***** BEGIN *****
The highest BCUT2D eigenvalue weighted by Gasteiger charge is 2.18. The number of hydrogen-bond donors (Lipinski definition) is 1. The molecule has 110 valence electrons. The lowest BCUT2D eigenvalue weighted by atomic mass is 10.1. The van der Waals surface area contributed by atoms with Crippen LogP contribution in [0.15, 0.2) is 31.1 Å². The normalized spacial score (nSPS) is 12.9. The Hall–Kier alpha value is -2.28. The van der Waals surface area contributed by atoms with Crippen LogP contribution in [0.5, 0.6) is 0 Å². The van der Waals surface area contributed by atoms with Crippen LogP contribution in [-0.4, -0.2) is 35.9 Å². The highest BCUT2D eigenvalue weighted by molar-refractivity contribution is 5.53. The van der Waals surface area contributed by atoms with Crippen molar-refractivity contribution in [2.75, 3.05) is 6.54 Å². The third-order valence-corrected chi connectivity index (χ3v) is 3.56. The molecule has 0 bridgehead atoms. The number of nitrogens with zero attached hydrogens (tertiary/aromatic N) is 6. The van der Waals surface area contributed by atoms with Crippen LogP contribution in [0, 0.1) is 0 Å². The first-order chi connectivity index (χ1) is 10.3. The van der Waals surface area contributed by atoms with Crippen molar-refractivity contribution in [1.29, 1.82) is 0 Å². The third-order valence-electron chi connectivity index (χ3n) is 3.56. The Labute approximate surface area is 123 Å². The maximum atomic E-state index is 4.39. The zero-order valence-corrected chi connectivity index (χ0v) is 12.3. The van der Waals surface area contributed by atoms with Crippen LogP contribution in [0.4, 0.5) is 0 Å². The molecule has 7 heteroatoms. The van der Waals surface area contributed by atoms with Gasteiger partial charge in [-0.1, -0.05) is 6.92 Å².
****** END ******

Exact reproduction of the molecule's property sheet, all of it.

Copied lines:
The highest BCUT2D eigenvalue weighted by Gasteiger charge is 2.18. The number of hydrogen-bond donors (Lipinski definition) is 1. The molecule has 110 valence electrons. The lowest BCUT2D eigenvalue weighted by atomic mass is 10.1. The van der Waals surface area contributed by atoms with Crippen LogP contribution in [0.15, 0.2) is 31.1 Å². The normalized spacial score (nSPS) is 12.9. The Hall–Kier alpha value is -2.28. The van der Waals surface area contributed by atoms with Crippen LogP contribution in [0.5, 0.6) is 0 Å². The van der Waals surface area contributed by atoms with Crippen LogP contribution in [-0.4, -0.2) is 35.9 Å². The highest BCUT2D eigenvalue weighted by molar-refractivity contribution is 5.53. The van der Waals surface area contributed by atoms with Crippen molar-refractivity contribution in [2.75, 3.05) is 6.54 Å². The third-order valence-corrected chi connectivity index (χ3v) is 3.56. The molecule has 0 bridgehead atoms. The number of nitrogens with zero attached hydrogens (tertiary/aromatic N) is 6. The van der Waals surface area contributed by atoms with Crippen LogP contribution in [0, 0.1) is 0 Å². The first-order chi connectivity index (χ1) is 10.3. The van der Waals surface area contributed by atoms with Crippen molar-refractivity contribution in [1.29, 1.82) is 0 Å². The third-order valence-electron chi connectivity index (χ3n) is 3.56. The Labute approximate surface area is 123 Å². The maximum atomic E-state index is 4.39. The zero-order valence-corrected chi connectivity index (χ0v) is 12.3. The van der Waals surface area contributed by atoms with Crippen LogP contribution in [0.4, 0.5) is 0 Å². The molecule has 7 heteroatoms. The van der Waals surface area contributed by atoms with Gasteiger partial charge in [-0.1, -0.05) is 6.92 Å².